Others noted that Fein was an accountant and Schneider a freelance journalist without professional qualification in the subject matter.
Fein married and divorced, and has recently remarried. The authors admitted they were not professionals in an appearance on NBC's The Today Show.
Feminist values, they point out, do not preclude reacting with temperance and emotional independence to an initial attraction (on the part of a woman).
They also cite that discipline and consideration inform the actions which create egalitarian relationships. In 2001 the follow-up book The Rules for Marriage: Time-Tested Secrets for Making Your Marriage Work was released in the midst of Fein's legal separation from her husband to whom she had been married for sixteen years.
The book was followed by The Rules II, The Rules for Marriage, The Rules for Online Dating, and All the Rules. Fein commented on her divorce by saying that she had "married the right man" for her at that stage in her life.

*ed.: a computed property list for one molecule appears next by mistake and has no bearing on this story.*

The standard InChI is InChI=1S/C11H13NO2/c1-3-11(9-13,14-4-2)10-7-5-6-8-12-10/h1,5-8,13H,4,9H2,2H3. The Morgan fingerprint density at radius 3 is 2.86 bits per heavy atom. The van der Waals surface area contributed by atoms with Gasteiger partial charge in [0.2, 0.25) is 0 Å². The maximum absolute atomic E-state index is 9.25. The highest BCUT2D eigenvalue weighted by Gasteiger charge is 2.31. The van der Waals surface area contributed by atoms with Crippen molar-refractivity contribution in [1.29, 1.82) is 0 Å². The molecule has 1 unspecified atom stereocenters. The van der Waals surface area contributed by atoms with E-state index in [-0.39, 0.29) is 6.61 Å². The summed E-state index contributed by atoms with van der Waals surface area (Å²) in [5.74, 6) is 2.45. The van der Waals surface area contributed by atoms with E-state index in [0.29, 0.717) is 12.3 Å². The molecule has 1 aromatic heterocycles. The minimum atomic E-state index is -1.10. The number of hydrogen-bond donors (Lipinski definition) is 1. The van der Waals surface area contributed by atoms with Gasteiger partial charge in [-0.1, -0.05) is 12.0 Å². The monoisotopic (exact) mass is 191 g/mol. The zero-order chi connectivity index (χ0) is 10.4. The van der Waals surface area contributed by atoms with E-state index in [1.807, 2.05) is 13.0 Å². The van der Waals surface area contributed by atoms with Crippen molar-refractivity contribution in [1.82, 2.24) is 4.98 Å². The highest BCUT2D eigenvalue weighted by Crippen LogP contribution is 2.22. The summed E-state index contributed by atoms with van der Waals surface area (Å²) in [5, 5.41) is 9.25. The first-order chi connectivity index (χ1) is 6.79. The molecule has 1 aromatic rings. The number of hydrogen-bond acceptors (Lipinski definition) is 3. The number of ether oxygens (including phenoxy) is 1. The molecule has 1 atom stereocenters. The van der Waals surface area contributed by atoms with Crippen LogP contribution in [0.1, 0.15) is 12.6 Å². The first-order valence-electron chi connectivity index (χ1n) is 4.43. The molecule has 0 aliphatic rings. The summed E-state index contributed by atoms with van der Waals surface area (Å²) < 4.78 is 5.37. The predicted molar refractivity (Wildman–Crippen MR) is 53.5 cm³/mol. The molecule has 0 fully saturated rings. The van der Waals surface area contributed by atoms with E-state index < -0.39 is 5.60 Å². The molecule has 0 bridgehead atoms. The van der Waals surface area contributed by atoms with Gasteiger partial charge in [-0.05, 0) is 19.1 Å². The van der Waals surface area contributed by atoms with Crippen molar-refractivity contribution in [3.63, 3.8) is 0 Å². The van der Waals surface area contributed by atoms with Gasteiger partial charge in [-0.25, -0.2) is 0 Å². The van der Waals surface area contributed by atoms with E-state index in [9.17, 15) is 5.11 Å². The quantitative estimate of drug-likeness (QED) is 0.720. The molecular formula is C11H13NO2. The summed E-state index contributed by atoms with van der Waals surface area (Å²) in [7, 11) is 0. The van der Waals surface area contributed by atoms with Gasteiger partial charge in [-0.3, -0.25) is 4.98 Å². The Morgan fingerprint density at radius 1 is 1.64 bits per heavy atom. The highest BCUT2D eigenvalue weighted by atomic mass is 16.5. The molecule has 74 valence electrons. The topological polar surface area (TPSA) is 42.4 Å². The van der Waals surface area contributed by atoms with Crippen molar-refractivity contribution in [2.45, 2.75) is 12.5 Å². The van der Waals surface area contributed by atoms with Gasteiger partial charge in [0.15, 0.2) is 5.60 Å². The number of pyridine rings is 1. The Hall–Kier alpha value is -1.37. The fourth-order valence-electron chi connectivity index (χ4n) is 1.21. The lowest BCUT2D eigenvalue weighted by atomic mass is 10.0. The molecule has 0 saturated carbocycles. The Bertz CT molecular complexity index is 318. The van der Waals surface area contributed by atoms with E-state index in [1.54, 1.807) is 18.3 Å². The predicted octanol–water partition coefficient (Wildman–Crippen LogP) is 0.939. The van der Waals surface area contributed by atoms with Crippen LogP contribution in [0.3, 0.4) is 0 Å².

In The Rules II: More Rules to Live and Love By, published in 1997, Fein and Schneider proclaim, "If he doesn't call, he's not that interested. Her argument was that after having written a best seller and raising two children, she and her husband discovered they were two different people from the young couple that fell in love.
Fein married for the second time in 2008; she had followed The Rules to attract her second husband, with the exception that they dated for three years rather than one (as “The Rules” advises) before becoming engaged.
There's a hilarious scene in the movie Sleepless in Seattle when Tom Hanks's character contemplates getting back into the dating game and wonders if the rules have changed.
If that describes you, back in the saddle again after a hiatus, divorce or widowhood, know that yes, the rules have changed—and for the better.
Proponents of the methods offered in the book point to The Rules as having positive results for both men and women.
They represent the point of view that men enjoy being the aggressor and are inspired to treat women better who choose behaviors which set up boundaries and slow down the courtship process.